PODCAST NEWS: Henry and I are having so much fun making this show. Our third episode is a deep dive into the 1974 disaster epic Earthquake, an unhinged movie that starts with the line, “God DAMMIT!”, includes a truck full of cows falling off the highway, and fully forgets about one of its three storylines. No need to watch Earthquake before listening—we give a plot rundown and clips so you can get a sense of just how weird this movie is. Get it on Apple Podcasts or click here for other podcatchers. Subscribe, review it, and tell your friends to do the same.
Today we have home invaders, legionnaires, and princes. Marry for love, god DAMMIT, on…
July 7, 1921
A German inventor employed by the Dutch government claims to have created a helicopter that can travel 312 miles per hour, declaring he “could fly to New York in one day.”
Captain Giles of the steamship Munalbro describes an encounter with a mysterious ship that cruised past him in the night, bearing only two running lights and refusing to respond to hails.
Stubby, the Boston bull terrier who survived 17 battles as the mascot of the American Expeditionary Force, is honored by General Pershing with a gold medal.
Landru, the French serial killer who will one day inspire Charlie Chaplin, is irritated by the amount of mail he’s receiving while awaiting execution. He declares: “What a lot of imbeciles there must be on this earth!”
Destruction of the caribou population in Alberta has lead to famine among the indigenous people, who are rumored to have resorted to cannibalism in a desperate bid to stay alive.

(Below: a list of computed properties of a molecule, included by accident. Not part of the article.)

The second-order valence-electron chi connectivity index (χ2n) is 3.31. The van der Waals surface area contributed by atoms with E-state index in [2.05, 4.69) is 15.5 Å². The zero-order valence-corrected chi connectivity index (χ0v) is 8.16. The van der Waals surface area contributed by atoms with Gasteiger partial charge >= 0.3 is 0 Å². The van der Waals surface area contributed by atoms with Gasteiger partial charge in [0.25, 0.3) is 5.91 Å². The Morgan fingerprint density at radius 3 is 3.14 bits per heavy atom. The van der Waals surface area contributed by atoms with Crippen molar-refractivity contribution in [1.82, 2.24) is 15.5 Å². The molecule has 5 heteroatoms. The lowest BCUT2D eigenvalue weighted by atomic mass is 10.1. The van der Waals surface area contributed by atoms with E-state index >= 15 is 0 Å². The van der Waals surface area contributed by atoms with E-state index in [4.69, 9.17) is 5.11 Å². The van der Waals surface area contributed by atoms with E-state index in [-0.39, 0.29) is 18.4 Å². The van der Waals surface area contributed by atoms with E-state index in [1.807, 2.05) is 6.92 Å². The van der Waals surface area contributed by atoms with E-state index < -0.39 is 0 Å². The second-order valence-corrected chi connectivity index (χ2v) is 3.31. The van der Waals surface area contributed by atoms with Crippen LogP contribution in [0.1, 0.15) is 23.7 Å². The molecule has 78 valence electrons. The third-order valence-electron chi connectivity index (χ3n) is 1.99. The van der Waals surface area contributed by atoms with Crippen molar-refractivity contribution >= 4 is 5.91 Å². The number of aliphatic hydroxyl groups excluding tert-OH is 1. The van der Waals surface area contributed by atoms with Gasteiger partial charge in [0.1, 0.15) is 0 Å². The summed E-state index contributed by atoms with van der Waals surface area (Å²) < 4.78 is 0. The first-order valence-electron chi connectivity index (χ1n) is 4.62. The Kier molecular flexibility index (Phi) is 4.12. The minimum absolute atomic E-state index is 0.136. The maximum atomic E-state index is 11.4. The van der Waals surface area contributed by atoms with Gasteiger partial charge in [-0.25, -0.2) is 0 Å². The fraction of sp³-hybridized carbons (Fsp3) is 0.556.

The Weather: Fair and warmer today; Friday, fair; moderate to fresh south and southwest winds.
This is a run of the mill story about a convict who kidnaps an entire family before being shot down by a posse—until you get to the penultimate paragraph. The phrase “certain recommendations of the State Eugenics Board” is positively chilling. The Wikipedia article on eugenics in Oregon is really good—it talks about its roots in homophobia and has an amazing picture of a newspaper spread boasting of babies scoring well on eugenics tests. This stuff was everywhere.
HOOD RIVER, Ore., July 6.—Luther Fagan, who shot T.J. MIller here today and kidnapped Miller’s wife, son and daughter, was shot and killed early tonighht by a member of a posse which had surrounded him in a thicket. His prisoners were uninjured.
Fagan, sentenced two years ago to ten years’ imprisonment for an attack upon Miss Louise Watkins, her stepfather, and, after an altercation, shot Miller and then abducted Mrs. Miller, her twenty-year-old daughter and a ten-year-old boy.
He drove off with his captives toward Mount Hood. Amred posses were sent in pursuit with orders to shoot Fagan on sight.
Fagan escaped from the penitentiary last year, but was recaptured. He was parolled early this year on condition that he return to Oklahoma after certain recommendations of the State Eugenics Board had been carried out.
Miller is not seriously wounded. He said Fagan had asked for Miss Watkins and had grown abrasive when told that the girl was out of the city.